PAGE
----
While conceding that such personal activities may not always be technical violations of the statute, the Board strongly discourages such activity. In the event of a complaint alleging such actions, the Board will carefully examine the full extent of such behavior. If there is a pattern of activity going beyond the truly occasional or inadvertent, then the Board may find a violation.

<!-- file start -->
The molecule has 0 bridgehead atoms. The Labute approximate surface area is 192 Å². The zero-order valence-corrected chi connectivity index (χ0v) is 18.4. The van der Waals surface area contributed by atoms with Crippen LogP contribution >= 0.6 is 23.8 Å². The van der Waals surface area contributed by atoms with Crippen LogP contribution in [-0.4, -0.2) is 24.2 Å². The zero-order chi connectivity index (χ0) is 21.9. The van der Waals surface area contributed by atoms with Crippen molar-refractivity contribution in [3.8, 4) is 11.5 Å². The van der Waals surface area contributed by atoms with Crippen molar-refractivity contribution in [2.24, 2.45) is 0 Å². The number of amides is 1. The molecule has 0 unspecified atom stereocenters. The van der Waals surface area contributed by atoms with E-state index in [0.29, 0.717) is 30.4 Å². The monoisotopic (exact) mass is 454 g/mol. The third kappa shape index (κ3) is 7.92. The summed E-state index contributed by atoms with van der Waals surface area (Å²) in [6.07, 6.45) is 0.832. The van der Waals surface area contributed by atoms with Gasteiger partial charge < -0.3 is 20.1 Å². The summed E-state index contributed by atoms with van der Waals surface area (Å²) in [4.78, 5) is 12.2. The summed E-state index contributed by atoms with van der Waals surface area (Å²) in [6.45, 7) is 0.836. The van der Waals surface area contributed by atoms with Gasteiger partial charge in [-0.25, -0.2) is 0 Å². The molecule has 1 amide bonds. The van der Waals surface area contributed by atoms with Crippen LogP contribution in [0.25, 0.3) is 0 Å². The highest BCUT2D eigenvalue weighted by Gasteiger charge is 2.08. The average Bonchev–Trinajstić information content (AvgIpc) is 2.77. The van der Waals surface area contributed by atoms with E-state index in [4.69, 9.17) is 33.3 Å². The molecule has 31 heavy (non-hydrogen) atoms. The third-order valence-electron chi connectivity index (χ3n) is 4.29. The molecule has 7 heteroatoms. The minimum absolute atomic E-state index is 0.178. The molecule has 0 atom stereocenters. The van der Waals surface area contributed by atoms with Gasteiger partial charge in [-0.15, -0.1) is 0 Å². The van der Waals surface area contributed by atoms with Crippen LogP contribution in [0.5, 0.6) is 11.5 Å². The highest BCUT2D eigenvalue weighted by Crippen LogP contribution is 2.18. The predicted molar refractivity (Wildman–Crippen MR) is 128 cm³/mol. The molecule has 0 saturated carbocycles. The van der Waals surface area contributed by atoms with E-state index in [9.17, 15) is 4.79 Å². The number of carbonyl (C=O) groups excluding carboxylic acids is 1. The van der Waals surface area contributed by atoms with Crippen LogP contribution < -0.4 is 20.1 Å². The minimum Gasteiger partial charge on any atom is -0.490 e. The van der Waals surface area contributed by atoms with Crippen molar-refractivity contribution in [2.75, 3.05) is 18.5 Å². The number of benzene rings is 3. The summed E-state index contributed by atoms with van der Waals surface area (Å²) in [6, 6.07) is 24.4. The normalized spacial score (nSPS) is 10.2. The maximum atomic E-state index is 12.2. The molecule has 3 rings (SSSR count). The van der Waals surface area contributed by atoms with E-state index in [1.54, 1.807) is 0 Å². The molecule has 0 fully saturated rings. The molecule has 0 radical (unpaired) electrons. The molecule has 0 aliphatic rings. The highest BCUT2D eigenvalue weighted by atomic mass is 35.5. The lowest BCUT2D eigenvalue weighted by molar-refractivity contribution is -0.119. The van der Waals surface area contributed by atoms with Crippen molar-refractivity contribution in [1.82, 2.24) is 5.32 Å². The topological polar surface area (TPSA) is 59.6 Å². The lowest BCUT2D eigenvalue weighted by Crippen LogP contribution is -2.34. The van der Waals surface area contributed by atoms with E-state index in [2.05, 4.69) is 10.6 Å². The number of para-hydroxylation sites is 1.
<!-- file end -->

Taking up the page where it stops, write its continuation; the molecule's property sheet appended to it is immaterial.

The request also asks about hallways and other parts of the capitol buildings outside the offices and chambers. The Board does not find that such public use areas are covered by the prohibition, if such areas may be used for campaign purposes by any member of the public on an equal access basis. The capitol steps, for example, are often used for political rallies without violating the prohibition. If a rental fee is charged, it must be charged equally and consistently. Therefore it would not be a violation to conduct such activities in public use areas.